The Preservation Society of Charleston had a major hand in saving and restoring one of Charleston’s most significant colonial structures, the John Lining House at 106 Broad Street. Built before 1715, the two-and-one-half story house holds claim to distinction as the oldest frame structure in Charleston. 
The cypress structural members, beaded siding, front door architrave, and dormers reflect rather advanced building methods and architecture for its time. The house will forever be associated with John Lining, an apothecary and meteorologist, who was the first person to conduct systematic weather observations in America and corresponded with Benjamin Franklin on scientific matters. However, little evidence suggests Dr. Lining lived at 106 Broad Street, which was owned by his wife’s family in the mid-18th century. Between 1783 and 1793, the building housed the Gazette of the State of South Carolina, and in the 1780s, served as the apothecary of Dr. Andrew Turnbull.
By the mid-twentieth century, the building had fallen into disrepair and was slated to be razed to create additional parking spaces for businesses near the corner of King and Broad Streets. In March of 1961, over 200 members of the Preservation Society of Charleston came together and voted unanimously to purchase and restore the John Lining House to save it from demolition.  The Society then moved swiftly to launch a campaign to raise the necessary funds, hosting an initial open house to allow the public to inspect the building and learn about plans for its restoration. Nearly 300 concerned citizens attended the event, and within days, more than fifty individual contributors to the Lining House fund were listed in the Charleston News & Courier.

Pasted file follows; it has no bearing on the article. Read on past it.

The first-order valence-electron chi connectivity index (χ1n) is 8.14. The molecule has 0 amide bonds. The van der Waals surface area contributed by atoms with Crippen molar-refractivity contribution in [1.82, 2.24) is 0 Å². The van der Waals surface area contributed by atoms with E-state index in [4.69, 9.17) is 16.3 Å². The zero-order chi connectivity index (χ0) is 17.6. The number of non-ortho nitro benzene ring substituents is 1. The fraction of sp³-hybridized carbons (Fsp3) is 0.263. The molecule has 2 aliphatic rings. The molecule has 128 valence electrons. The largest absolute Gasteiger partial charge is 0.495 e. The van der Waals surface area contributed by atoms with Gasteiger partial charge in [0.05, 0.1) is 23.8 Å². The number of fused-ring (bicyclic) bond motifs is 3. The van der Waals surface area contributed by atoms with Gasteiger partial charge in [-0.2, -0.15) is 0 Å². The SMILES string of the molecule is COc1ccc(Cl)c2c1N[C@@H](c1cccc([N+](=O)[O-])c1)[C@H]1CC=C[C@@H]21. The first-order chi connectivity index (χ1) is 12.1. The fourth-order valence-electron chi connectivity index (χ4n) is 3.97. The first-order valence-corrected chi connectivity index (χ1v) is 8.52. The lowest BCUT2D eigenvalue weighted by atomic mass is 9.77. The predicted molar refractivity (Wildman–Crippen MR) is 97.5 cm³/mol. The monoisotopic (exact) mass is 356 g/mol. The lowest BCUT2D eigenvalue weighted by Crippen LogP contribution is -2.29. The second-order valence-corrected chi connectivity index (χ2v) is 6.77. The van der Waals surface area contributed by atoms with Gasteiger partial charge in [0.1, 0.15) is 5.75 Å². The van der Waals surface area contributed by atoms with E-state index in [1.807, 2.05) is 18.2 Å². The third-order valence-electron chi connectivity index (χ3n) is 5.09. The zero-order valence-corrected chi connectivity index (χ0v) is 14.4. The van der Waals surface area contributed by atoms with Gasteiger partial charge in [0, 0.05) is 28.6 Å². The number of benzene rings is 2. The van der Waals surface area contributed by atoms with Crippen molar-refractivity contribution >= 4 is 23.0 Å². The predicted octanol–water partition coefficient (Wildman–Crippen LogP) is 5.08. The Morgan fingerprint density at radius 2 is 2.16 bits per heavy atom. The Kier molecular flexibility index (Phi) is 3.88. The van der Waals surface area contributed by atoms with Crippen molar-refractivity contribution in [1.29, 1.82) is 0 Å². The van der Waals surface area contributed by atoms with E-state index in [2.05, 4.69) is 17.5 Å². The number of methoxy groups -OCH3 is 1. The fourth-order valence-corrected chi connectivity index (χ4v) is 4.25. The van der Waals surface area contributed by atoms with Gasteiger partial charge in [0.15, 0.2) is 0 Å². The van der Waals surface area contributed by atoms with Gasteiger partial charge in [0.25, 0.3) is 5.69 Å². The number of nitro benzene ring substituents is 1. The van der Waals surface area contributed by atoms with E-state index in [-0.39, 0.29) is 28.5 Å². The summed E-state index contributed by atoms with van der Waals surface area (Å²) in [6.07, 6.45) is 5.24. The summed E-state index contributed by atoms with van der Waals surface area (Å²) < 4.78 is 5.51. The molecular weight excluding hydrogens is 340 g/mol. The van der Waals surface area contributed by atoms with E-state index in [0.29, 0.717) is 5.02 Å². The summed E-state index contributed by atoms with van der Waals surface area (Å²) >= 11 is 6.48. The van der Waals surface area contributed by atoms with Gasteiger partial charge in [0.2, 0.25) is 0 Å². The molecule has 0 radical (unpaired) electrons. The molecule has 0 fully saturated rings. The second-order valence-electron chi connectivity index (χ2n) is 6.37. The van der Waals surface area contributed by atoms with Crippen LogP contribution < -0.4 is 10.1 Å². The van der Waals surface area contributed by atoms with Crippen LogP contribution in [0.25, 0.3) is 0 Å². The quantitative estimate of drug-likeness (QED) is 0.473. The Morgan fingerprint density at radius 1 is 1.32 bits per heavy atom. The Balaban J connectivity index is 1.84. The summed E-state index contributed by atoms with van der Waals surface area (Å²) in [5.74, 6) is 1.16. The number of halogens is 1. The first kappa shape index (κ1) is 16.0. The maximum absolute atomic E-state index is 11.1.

The Society took the approach of restoring the building by removing later additions and alterations, including the non-original storefront, and reconstructing elements to their historic appearance. By the early 1970s, the Lining House was sold as a single-family residence with a covenant, held by the Preservation Society, to protect the building’s exterior in perpetuity, and today serves as offices for a local law firm. Due to the grassroots efforts of the Preservation Society, the John Lining House was successfully preserved and continues to serve as important tangible record of Charleston’s early history.
 Poston, Jonathan, The Buildings of Charleston (Columbia, SC: University of South Carolina Press, 1997), 203.
 Stockton, Robert, “Preservationists Sell House for $55,000,” News and Courier , October, 19, 2972.
 Poston, Buildings, 203.
 Viele, Charles, “Preservation Society to Buy and Restore Lining House,” News and Courier, March 3, 1961.
 “300 persons Brave Rain As Lining House Opens,” News and Courier, March 19, 1961.
 Stockton, “Preservationists Sell House for $55,000,” 1972.